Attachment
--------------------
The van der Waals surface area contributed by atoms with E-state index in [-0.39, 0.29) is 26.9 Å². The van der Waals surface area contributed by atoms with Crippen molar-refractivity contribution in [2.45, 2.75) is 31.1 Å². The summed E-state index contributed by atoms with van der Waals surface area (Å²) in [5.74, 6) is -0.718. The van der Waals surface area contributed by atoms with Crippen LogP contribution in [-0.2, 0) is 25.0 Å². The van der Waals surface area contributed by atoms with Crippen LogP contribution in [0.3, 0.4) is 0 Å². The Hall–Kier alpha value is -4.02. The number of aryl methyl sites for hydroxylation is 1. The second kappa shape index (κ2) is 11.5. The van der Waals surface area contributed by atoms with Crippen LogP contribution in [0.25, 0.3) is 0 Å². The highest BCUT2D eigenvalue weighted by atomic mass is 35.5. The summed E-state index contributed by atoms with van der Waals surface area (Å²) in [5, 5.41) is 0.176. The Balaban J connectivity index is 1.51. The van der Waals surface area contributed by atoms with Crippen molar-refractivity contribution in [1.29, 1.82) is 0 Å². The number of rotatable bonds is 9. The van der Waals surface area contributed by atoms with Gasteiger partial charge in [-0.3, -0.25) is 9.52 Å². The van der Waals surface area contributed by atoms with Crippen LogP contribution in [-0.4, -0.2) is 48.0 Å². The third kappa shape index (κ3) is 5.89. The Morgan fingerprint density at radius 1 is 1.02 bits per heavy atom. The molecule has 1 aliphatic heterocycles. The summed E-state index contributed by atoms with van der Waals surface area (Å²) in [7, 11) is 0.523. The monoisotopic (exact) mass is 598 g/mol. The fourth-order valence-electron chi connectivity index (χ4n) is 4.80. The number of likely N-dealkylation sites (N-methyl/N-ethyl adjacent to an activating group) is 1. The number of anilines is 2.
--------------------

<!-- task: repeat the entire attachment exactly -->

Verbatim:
The van der Waals surface area contributed by atoms with E-state index in [-0.39, 0.29) is 26.9 Å². The van der Waals surface area contributed by atoms with Crippen molar-refractivity contribution in [2.45, 2.75) is 31.1 Å². The summed E-state index contributed by atoms with van der Waals surface area (Å²) in [5.74, 6) is -0.718. The van der Waals surface area contributed by atoms with Crippen LogP contribution in [-0.2, 0) is 25.0 Å². The van der Waals surface area contributed by atoms with Crippen LogP contribution in [0.3, 0.4) is 0 Å². The Hall–Kier alpha value is -4.02. The number of aryl methyl sites for hydroxylation is 1. The second kappa shape index (κ2) is 11.5. The van der Waals surface area contributed by atoms with Crippen LogP contribution in [0.25, 0.3) is 0 Å². The highest BCUT2D eigenvalue weighted by atomic mass is 35.5. The summed E-state index contributed by atoms with van der Waals surface area (Å²) in [5, 5.41) is 0.176. The Balaban J connectivity index is 1.51. The van der Waals surface area contributed by atoms with Crippen molar-refractivity contribution in [1.29, 1.82) is 0 Å². The number of rotatable bonds is 9. The van der Waals surface area contributed by atoms with Gasteiger partial charge in [-0.3, -0.25) is 9.52 Å². The van der Waals surface area contributed by atoms with Crippen LogP contribution in [-0.4, -0.2) is 48.0 Å². The third kappa shape index (κ3) is 5.89. The Morgan fingerprint density at radius 1 is 1.02 bits per heavy atom. The molecule has 1 aliphatic heterocycles. The summed E-state index contributed by atoms with van der Waals surface area (Å²) in [7, 11) is 0.523. The monoisotopic (exact) mass is 598 g/mol. The fourth-order valence-electron chi connectivity index (χ4n) is 4.80. The number of likely N-dealkylation sites (N-methyl/N-ethyl adjacent to an activating group) is 1. The number of anilines is 2.